North Korea is trying to develop small nuclear weapons that can be delivered by missiles or aircraft, South Korea's Defence Minister said on Tuesday.
Kim Tae-Young told lawmakers the North is "constantly seeking to make its nuclear weapons smaller" for possible future delivery by ballistic missiles or bombers.
Kim said the North is also believed to have 40 kg of bomb-making plutonium, slightly less than previous estimates by the United States. He said it is "quite possible" that Pyongyang is also building nuclear weapons through uranium enrichment in addition to its plutonium operation.
"The more you test the weapons, the more likely you will deploy them to the field," he said. The North quit multinational nuclear disarmament talks in April 2009 and conducted its second nuclear test a month later.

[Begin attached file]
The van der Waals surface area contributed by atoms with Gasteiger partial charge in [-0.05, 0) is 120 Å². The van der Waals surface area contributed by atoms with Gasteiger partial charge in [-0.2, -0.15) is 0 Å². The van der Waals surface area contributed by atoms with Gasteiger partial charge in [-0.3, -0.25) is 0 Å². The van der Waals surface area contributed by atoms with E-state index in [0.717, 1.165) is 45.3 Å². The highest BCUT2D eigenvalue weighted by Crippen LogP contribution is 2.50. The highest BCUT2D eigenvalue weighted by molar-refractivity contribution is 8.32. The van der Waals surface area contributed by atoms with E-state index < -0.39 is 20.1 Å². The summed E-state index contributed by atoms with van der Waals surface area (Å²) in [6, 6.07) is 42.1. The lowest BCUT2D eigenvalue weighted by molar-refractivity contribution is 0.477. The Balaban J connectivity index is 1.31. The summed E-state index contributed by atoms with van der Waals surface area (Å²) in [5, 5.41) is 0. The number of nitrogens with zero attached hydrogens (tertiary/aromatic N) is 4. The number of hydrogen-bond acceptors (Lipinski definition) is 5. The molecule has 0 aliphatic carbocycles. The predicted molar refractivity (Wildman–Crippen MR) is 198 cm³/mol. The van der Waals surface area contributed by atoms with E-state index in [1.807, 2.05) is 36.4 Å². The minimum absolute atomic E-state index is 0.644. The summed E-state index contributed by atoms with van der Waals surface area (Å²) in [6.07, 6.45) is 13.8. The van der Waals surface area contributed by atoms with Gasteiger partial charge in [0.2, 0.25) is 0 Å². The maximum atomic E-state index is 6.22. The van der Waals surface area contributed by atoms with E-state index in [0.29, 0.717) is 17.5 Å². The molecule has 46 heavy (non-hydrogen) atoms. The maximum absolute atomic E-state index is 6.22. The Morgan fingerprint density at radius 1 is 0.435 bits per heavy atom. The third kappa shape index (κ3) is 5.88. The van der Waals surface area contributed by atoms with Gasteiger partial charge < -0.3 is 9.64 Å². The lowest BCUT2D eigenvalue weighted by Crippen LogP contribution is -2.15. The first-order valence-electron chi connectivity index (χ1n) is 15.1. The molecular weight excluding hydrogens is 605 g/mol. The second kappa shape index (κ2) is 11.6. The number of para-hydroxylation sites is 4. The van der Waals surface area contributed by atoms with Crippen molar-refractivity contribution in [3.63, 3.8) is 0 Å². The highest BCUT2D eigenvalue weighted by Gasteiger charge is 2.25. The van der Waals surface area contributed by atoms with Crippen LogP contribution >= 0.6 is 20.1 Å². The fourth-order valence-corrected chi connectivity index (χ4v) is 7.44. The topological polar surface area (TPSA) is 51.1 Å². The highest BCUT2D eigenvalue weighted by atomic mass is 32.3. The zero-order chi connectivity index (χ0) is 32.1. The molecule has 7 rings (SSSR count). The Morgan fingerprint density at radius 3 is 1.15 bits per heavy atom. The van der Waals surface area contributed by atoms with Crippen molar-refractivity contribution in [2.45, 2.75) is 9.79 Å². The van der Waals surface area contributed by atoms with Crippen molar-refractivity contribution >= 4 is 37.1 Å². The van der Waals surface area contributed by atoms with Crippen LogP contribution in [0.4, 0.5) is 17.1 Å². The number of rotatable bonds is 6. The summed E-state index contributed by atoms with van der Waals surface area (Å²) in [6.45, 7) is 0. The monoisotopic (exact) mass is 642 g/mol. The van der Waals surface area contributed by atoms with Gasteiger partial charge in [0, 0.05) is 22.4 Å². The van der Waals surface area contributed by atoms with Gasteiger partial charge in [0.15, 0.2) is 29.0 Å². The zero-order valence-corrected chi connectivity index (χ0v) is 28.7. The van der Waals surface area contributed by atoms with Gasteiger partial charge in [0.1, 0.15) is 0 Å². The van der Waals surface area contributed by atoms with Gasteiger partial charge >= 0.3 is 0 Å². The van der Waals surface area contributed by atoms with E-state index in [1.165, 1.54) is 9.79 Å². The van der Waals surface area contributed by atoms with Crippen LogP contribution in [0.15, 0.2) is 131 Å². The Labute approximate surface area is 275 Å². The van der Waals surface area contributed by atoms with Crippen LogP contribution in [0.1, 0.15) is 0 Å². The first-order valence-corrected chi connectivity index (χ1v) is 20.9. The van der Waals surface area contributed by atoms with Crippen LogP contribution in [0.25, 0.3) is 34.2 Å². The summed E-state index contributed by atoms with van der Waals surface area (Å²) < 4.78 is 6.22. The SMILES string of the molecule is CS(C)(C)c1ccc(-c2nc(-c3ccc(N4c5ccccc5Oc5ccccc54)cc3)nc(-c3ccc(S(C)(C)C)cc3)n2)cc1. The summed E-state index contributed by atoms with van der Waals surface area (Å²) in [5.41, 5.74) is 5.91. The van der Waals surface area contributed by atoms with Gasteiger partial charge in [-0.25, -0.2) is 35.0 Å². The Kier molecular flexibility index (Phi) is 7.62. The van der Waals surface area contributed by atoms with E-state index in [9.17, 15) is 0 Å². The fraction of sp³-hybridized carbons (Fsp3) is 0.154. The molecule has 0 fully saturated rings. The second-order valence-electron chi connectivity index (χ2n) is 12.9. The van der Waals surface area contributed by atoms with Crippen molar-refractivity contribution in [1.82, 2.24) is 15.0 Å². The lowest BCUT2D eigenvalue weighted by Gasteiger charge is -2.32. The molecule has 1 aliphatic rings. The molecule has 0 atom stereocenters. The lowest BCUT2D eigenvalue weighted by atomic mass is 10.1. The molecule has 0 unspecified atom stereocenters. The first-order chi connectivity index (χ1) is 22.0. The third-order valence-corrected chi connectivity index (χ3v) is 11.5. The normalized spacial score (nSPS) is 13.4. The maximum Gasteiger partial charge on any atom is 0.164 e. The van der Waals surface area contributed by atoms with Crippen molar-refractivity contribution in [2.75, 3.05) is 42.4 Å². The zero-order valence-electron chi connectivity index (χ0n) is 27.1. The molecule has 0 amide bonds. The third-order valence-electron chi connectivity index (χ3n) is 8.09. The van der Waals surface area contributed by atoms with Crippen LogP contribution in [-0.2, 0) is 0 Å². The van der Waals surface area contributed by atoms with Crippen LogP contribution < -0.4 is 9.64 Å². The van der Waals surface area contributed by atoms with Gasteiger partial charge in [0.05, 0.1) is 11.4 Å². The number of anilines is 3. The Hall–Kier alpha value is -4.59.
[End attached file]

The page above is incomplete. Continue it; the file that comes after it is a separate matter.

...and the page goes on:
But Kim said he sees "no clear signs" so far that the communist country is preparing for another test. Kim said last month that Pyongyang is restoring facilities at its Yongbyon nuclear reactor, its source of weapons-grade plutonium in the past.
Kim Tae-Hyo, the president's deputy national security adviser, also said last month that the nuclear programme could cause immense damage in South Korea if Pyongyang develops smaller mobile weapons.
The North's current plutonium stockpile is estimated to be enough for six to eight bombs.